By Chip Daniels, Vice President, Government Affairs, SolarWinds
When the Biden administration asked Congress to approve $300 million of additional money for the Technology Modernization Fund (TMF) in fiscal year 2023 (FY2023), hopes were high that agencies would finally have the financial backing necessary to truly accelerate digital transformation. Yet, when Congress passed its $1.7 trillion government funding bill and allocated just $50 million for the TMF fund, agencies were forced to pivot.
The budget shortfall means agencies must continue to balance doing more with less while advancing mission-critical IT objectives. As they put these plans into practice, here are four strategies to help organizations move forward while keeping financial acumen top of mind.
- Ensure technology investments are delivering value by linking priorities to mission outcomes
The first step in any modernization strategy is to align technology priorities and goals with desired mission outcomes. This serves two purposes:
- It ensures agencies focus investments on solutions designed to yield results most important to their organizations and constituents, whether they are citizens, government employees, or mission partners.
- It helps weed out solutions failing to deliver value in relation to the spend allocated.
Agencies should assess their current technology ecosystem to see if the technologies they currently use meet their needs. The assessment should analyze who uses the solutions, what capabilities and limitations the technology has, and whether the technology still aligns with the mission. For example, legacy solutions implemented years or even decades ago may no longer garner the appropriate results or value.
- Automate wherever possible to deliver greater efficiency
Most agencies know about how automation can help save on IT costs, but there’s still a question of where to begin. After all, agencies are plagued by a large volume of tasks, many of which can only be managed through traditional manual processes.
Chances are, however, that a substantial number of those processes can be automated – it’s just a matter of discovering them. To do this, IT managers must carefully review existing processes and look for inefficiencies and automation opportunities.
IT monitoring is an appropriate example. Traditional monitoring usually involves multiple disparate tools, each looking for abnormalities in different areas of an agency’s digital environment. Managers must keep track of all these tools and continuously engage in context switching which can be labor-intensive and lead to errors. Additionally, this gets more cumbersome the bigger the ecosystem gets.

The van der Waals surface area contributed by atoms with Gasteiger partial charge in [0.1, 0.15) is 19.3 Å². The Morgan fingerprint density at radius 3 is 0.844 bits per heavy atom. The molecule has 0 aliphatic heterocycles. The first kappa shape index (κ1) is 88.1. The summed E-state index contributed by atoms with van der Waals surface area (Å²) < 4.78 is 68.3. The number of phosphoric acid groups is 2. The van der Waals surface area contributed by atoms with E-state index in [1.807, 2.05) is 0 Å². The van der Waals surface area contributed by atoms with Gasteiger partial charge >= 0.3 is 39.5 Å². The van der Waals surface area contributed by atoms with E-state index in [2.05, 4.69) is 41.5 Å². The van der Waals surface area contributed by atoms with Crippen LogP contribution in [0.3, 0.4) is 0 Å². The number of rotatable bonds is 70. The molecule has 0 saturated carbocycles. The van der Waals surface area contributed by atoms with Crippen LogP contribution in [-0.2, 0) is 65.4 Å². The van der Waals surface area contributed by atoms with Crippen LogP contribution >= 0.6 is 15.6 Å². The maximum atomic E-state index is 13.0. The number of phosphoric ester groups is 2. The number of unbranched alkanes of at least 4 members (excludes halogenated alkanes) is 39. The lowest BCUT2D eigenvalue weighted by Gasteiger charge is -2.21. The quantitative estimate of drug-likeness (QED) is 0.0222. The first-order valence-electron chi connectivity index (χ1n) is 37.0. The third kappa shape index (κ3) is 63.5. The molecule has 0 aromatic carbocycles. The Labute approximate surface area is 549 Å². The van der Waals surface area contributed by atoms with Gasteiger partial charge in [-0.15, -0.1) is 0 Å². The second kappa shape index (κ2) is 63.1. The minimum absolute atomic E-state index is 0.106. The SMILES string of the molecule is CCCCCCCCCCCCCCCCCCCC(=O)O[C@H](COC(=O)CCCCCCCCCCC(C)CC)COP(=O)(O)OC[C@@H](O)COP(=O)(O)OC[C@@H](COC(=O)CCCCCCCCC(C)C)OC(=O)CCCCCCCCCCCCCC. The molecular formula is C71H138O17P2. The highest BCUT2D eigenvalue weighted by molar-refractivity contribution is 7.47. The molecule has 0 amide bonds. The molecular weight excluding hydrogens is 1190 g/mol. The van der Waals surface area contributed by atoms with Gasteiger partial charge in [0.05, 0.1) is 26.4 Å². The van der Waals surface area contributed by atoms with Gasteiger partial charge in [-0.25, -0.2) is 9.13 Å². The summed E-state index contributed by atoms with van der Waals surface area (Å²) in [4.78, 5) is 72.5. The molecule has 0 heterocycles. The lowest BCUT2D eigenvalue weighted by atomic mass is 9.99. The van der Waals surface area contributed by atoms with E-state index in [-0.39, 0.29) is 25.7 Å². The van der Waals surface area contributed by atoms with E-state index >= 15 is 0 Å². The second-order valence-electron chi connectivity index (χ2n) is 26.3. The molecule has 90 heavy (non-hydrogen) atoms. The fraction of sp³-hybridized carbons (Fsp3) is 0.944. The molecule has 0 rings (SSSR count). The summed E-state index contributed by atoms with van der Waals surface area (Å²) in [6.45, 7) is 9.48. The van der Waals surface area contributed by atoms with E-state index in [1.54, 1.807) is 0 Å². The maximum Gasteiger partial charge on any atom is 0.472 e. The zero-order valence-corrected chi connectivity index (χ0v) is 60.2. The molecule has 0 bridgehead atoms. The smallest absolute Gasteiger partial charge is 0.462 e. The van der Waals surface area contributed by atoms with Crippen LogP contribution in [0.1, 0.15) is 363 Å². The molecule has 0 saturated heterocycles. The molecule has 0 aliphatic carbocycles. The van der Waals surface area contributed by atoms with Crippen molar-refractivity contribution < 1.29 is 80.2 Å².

Automating the monitoring process significantly bolsters an agency’s security posture and ability to control the IT environment. Automation takes the onus of security and application management away from the IT team by automatically discovering and troubleshooting anomalies and initiating incident response protocols. When IT managers are not burdened with a cacophony of alerts, their teams can focus on top-priority initiatives and delivering value-added services to their agencies in a more efficient manner.
Automated monitoring is also beneficial in identifying rogue or shadow IT devices and applications and redundancies across the IT landscape.
- Avoid toolset creep
Toolset creep is one of the biggest threats to an agency’s bottom line and efficiency. Toolset creep results from the collection of dozens – if not hundreds – of point-monitoring products over the years. This can include multiple tools for monitoring the performance and security of the distributed network, cloud instances, on-premises infrastructure, applications, databases, and more. Over time, the ecosystem becomes unwieldy and costly to maintain.
One of the best ways to keep toolset creep in check is through full-network observability. Observability is different from network monitoring. Observability allows IT teams to move beyond siloed views and monitoring and gain a single pane of glass view into their entire hybrid, multi-cloud, and on-premises environments. With this multi-stack visibility, IT gets a single source of truth and consolidated insights into IT operations. Observability applies cross-domain correlation, machine learning, and AIOps to yield intelligence traditional monitoring tools can’t, such as anticipating network issues or security threats for rapid remediation – ahead of any performance impacts.
With observability, agencies can also weed out unnecessary or outdated monitoring tools, lower administration overhead, and improve staff productivity.
- Develop a strategically phased approach to modernization
While Congress’ decision to approve only a portion of the TMF funding proposed by the president creates budget challenges for agencies, a little planning and patience can help agencies stay within budget while forging ahead with their modernization efforts.
Rather than trying to do too much, too soon, agencies should adopt a strategically phased approach to modernization and break up their initiative into manageable chunks over the next few years. This will ensure costs stay in line while allowing agencies to stay on their digital transformation paths.